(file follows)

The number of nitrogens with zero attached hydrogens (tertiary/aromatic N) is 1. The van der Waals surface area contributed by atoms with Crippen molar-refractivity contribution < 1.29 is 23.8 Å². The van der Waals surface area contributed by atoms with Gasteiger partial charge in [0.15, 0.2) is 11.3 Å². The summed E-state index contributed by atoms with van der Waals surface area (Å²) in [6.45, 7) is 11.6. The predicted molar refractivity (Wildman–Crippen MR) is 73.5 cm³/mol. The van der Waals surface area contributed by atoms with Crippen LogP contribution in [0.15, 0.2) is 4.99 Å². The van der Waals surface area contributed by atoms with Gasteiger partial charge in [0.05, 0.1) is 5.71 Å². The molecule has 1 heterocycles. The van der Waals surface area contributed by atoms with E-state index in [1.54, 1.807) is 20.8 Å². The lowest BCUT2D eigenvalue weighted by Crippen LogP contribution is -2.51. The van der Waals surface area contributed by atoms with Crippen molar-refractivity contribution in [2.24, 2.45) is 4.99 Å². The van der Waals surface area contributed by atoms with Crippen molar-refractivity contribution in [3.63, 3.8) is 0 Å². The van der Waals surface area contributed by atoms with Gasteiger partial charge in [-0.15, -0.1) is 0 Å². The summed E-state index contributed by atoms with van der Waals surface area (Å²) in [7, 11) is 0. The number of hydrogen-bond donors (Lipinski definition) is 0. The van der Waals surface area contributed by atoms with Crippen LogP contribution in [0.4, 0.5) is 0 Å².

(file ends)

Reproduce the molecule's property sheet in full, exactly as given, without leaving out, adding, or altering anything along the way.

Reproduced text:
The number of nitrogens with zero attached hydrogens (tertiary/aromatic N) is 1. The van der Waals surface area contributed by atoms with Crippen molar-refractivity contribution < 1.29 is 23.8 Å². The van der Waals surface area contributed by atoms with Gasteiger partial charge in [0.15, 0.2) is 11.3 Å². The summed E-state index contributed by atoms with van der Waals surface area (Å²) in [6.45, 7) is 11.6. The predicted molar refractivity (Wildman–Crippen MR) is 73.5 cm³/mol. The van der Waals surface area contributed by atoms with Crippen LogP contribution in [0.15, 0.2) is 4.99 Å². The van der Waals surface area contributed by atoms with Gasteiger partial charge in [0.05, 0.1) is 5.71 Å². The molecule has 1 heterocycles. The van der Waals surface area contributed by atoms with E-state index in [1.54, 1.807) is 20.8 Å². The lowest BCUT2D eigenvalue weighted by Crippen LogP contribution is -2.51. The van der Waals surface area contributed by atoms with Crippen molar-refractivity contribution in [2.24, 2.45) is 4.99 Å². The van der Waals surface area contributed by atoms with Crippen molar-refractivity contribution in [3.63, 3.8) is 0 Å². The van der Waals surface area contributed by atoms with Gasteiger partial charge in [-0.15, -0.1) is 0 Å². The summed E-state index contributed by atoms with van der Waals surface area (Å²) in [7, 11) is 0. The number of hydrogen-bond donors (Lipinski definition) is 0. The van der Waals surface area contributed by atoms with Crippen LogP contribution in [0.4, 0.5) is 0 Å².